First I must apologize for this week’s W.O.W. being a day late. We had an extremely busy Saturday filled with an ice cream social, historical village, grocery shopping, and babysitting. (I warned you I might be inconsistent from time to time.)
This week’s Word of the Week: Omission.
I was inspired by the Daily Prompt on WordPress. There was a question as to the necessity for political correctness. The post asked bloggers to write about whether we feel it is more important to be honest or politically correct (PC). I read several of the responding posts. One blogger wrote that being politically correct was to practice the art of omission. He said he felt that people take political correctness too seriously, causing people to omit some of their feelings and thoughts. He felt honesty was the best policy. (I wish I could credit the author but I read so many blogs I honestly don’t remember which blog it is from. Sorry!!!)
I have to say I agree with the above blogger in some ways. There were those commenting on his post that disagreed, but omitting things constantly gets exhausting. I also agree that sometimes omissions are good. I suppose I am torn on the subject. When my mom asks me how she looks now that she has stopped coloring her hair and wearing make-up, I omit some of my opinions. I tell her the truth, but I omit some truths. However, there are times when omissions can be bad. For example, when a wife asks her husband what he did today and he omits that he rendevoused with his ex-girlfriend, that’s a bad omission. Law dictionaries actually give examples of how witnesses, officers, attorneys, and government officials can face criminal charges for omissions.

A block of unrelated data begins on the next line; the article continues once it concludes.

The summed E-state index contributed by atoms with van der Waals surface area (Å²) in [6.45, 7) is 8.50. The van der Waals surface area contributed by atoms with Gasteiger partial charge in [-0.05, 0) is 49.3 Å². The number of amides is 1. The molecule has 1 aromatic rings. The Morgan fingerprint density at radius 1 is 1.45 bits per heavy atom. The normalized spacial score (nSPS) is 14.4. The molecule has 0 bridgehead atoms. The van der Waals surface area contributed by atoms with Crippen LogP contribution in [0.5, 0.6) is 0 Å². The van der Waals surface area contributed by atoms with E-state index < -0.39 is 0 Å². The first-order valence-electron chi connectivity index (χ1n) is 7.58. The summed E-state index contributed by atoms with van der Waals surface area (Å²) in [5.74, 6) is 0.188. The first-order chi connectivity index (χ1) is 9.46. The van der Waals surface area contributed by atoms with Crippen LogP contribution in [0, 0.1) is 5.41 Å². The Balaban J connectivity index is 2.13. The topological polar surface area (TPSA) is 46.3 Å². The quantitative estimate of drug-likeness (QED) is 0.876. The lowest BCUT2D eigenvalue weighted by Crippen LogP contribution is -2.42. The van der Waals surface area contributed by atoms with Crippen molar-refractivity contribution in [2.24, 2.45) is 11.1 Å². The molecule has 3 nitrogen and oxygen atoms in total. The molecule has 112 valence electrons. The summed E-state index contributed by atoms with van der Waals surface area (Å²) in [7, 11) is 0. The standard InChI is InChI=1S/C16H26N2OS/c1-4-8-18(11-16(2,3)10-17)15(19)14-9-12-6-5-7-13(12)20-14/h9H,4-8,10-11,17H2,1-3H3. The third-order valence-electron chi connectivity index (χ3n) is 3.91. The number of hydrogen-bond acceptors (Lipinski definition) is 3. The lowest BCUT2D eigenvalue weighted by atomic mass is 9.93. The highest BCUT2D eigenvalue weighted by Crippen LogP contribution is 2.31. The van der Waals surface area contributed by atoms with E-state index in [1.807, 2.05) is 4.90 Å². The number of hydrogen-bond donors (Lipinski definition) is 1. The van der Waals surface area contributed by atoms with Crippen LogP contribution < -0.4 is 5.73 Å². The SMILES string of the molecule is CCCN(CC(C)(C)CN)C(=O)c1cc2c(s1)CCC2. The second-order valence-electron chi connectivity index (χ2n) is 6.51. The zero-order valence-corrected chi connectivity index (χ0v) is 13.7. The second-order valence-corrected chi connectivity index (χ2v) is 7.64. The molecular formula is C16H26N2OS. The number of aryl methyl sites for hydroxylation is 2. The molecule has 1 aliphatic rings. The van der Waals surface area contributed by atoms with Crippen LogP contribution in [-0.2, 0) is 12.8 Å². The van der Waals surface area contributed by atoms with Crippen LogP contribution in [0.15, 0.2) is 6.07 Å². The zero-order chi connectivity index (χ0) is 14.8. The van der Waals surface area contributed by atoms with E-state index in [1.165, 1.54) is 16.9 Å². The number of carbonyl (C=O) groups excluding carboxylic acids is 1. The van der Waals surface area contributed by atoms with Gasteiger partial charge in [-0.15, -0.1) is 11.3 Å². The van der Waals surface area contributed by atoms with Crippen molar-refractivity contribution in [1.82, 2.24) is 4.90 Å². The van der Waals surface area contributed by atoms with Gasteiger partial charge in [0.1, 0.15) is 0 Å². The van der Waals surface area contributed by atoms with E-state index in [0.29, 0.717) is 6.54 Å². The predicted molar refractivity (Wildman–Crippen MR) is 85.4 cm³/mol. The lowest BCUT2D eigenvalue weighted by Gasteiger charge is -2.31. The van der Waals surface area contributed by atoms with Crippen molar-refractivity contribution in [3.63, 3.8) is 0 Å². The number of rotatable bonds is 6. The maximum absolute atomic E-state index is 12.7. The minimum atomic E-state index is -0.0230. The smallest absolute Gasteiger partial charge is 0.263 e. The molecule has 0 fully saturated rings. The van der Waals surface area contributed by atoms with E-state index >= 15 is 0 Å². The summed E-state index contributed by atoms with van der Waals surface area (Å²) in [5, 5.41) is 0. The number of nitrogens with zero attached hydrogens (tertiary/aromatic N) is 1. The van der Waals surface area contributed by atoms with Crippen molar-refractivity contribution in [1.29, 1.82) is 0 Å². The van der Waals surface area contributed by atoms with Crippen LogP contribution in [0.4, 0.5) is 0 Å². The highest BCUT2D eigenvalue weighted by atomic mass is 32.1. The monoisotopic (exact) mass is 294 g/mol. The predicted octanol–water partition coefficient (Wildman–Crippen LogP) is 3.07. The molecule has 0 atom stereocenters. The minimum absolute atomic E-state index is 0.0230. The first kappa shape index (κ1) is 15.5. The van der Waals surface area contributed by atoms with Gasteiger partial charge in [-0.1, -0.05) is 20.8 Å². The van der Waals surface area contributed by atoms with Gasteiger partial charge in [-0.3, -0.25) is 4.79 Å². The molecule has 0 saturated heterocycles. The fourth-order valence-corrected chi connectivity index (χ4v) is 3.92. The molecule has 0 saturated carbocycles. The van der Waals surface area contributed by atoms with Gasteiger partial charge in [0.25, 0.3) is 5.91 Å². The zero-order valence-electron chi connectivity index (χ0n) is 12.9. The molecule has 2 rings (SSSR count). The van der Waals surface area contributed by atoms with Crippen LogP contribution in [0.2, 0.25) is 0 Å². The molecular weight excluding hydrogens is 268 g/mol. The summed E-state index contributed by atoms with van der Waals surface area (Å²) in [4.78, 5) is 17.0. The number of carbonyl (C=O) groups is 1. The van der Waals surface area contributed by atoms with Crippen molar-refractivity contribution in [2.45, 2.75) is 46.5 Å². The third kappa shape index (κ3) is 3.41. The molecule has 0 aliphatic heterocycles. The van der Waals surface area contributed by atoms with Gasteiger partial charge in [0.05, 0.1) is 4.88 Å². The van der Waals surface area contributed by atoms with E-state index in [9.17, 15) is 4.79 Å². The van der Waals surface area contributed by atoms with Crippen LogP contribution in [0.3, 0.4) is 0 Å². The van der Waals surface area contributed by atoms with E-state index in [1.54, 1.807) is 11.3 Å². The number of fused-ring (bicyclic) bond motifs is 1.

Omissions occur more than only in conversation. Have you ever felt ignored, forgotten, or excluded? I have, far too many times. When I went away to college, my best friend went with me. We shared a dorm room. She is one of those people that could make friends with an entire room of people in five minutes. She always had friends, places to go, and stuff to do. I was shy. I wasn’t “cool” like her. I didn’t know how to open up to people, and I certainly wasn’t accustomed to just joining in without an invite. My mother and grandmother both taught me I should never invite myself to go over to a friend’s house, to go along on an outing, or into a group of people. When my roommate and her friends were constantly going out and doing fun things, meeting new people, and enjoying their college experience without me, I felt omitted. In a way I was. I spoke to my friend about it. I was extremely upset at the time. I told her I felt she was excluding and ignoring me, and that she was not being a good friend. She took offense. She said she wasn’t going to beg me to come along every time something fun came along. She suggested I just tell her when I wanted to go, or just show up and go along. An invite was not required and I shouldn’t expect one. She felt I overreacted. I simply didn’t feel comfortable forcing myself into a group of people. Unfortunately, it changed our relationship forever. I was hurt. I felt neglected as her friend. She felt I was neglecting myself. She gave me what she saw as the only viable solution, but I didn’t feel I was capable of or comfortable with that solution.